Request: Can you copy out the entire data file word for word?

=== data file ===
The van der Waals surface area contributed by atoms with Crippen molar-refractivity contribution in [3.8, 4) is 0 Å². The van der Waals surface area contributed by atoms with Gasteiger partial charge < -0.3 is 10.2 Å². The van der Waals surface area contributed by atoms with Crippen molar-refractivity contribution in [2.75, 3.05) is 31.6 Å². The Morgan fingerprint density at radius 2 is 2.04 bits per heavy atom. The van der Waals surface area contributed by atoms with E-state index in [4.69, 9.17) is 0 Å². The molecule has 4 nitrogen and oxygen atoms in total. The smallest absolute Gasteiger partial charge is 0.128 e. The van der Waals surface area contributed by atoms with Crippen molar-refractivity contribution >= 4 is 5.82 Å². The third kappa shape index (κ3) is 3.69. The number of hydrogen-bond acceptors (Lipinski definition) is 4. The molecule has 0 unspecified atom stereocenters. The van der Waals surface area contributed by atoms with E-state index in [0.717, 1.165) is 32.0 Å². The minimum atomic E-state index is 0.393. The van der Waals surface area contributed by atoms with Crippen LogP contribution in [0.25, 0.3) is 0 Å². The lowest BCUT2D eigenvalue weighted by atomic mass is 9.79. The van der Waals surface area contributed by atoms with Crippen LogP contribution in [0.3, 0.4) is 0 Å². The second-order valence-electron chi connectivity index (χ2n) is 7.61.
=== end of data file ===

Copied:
The van der Waals surface area contributed by atoms with Crippen molar-refractivity contribution in [3.8, 4) is 0 Å². The van der Waals surface area contributed by atoms with Gasteiger partial charge < -0.3 is 10.2 Å². The van der Waals surface area contributed by atoms with Crippen molar-refractivity contribution in [2.75, 3.05) is 31.6 Å². The Morgan fingerprint density at radius 2 is 2.04 bits per heavy atom. The van der Waals surface area contributed by atoms with E-state index in [4.69, 9.17) is 0 Å². The molecule has 4 nitrogen and oxygen atoms in total. The smallest absolute Gasteiger partial charge is 0.128 e. The van der Waals surface area contributed by atoms with Crippen molar-refractivity contribution >= 4 is 5.82 Å². The third kappa shape index (κ3) is 3.69. The number of hydrogen-bond acceptors (Lipinski definition) is 4. The molecule has 0 unspecified atom stereocenters. The van der Waals surface area contributed by atoms with E-state index in [0.717, 1.165) is 32.0 Å². The minimum atomic E-state index is 0.393. The van der Waals surface area contributed by atoms with Crippen LogP contribution in [0.25, 0.3) is 0 Å². The lowest BCUT2D eigenvalue weighted by atomic mass is 9.79. The van der Waals surface area contributed by atoms with Crippen LogP contribution in [0.3, 0.4) is 0 Å². The second-order valence-electron chi connectivity index (χ2n) is 7.61.